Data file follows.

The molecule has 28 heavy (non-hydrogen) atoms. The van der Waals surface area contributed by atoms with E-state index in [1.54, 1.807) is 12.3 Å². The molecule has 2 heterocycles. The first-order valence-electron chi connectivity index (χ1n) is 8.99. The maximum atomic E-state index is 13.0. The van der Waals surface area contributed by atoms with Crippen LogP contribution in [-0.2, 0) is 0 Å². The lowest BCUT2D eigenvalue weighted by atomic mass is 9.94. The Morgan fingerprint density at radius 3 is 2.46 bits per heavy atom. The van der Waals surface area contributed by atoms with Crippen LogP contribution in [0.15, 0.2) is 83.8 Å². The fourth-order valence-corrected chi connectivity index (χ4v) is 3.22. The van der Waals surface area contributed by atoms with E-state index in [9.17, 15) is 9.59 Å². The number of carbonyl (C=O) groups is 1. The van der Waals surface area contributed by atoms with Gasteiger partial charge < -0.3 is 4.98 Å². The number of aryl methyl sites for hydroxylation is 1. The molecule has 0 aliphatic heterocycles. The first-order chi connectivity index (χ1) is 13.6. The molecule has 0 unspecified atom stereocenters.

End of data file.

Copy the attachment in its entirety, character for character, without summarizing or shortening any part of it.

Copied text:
The molecule has 28 heavy (non-hydrogen) atoms. The van der Waals surface area contributed by atoms with E-state index in [1.54, 1.807) is 12.3 Å². The molecule has 2 heterocycles. The first-order valence-electron chi connectivity index (χ1n) is 8.99. The maximum atomic E-state index is 13.0. The van der Waals surface area contributed by atoms with Crippen LogP contribution in [-0.2, 0) is 0 Å². The lowest BCUT2D eigenvalue weighted by atomic mass is 9.94. The Morgan fingerprint density at radius 3 is 2.46 bits per heavy atom. The van der Waals surface area contributed by atoms with Crippen LogP contribution in [0.15, 0.2) is 83.8 Å². The fourth-order valence-corrected chi connectivity index (χ4v) is 3.22. The van der Waals surface area contributed by atoms with E-state index in [9.17, 15) is 9.59 Å². The number of carbonyl (C=O) groups is 1. The van der Waals surface area contributed by atoms with Gasteiger partial charge < -0.3 is 4.98 Å². The number of aryl methyl sites for hydroxylation is 1. The molecule has 0 aliphatic heterocycles. The first-order chi connectivity index (χ1) is 13.6. The molecule has 0 unspecified atom stereocenters.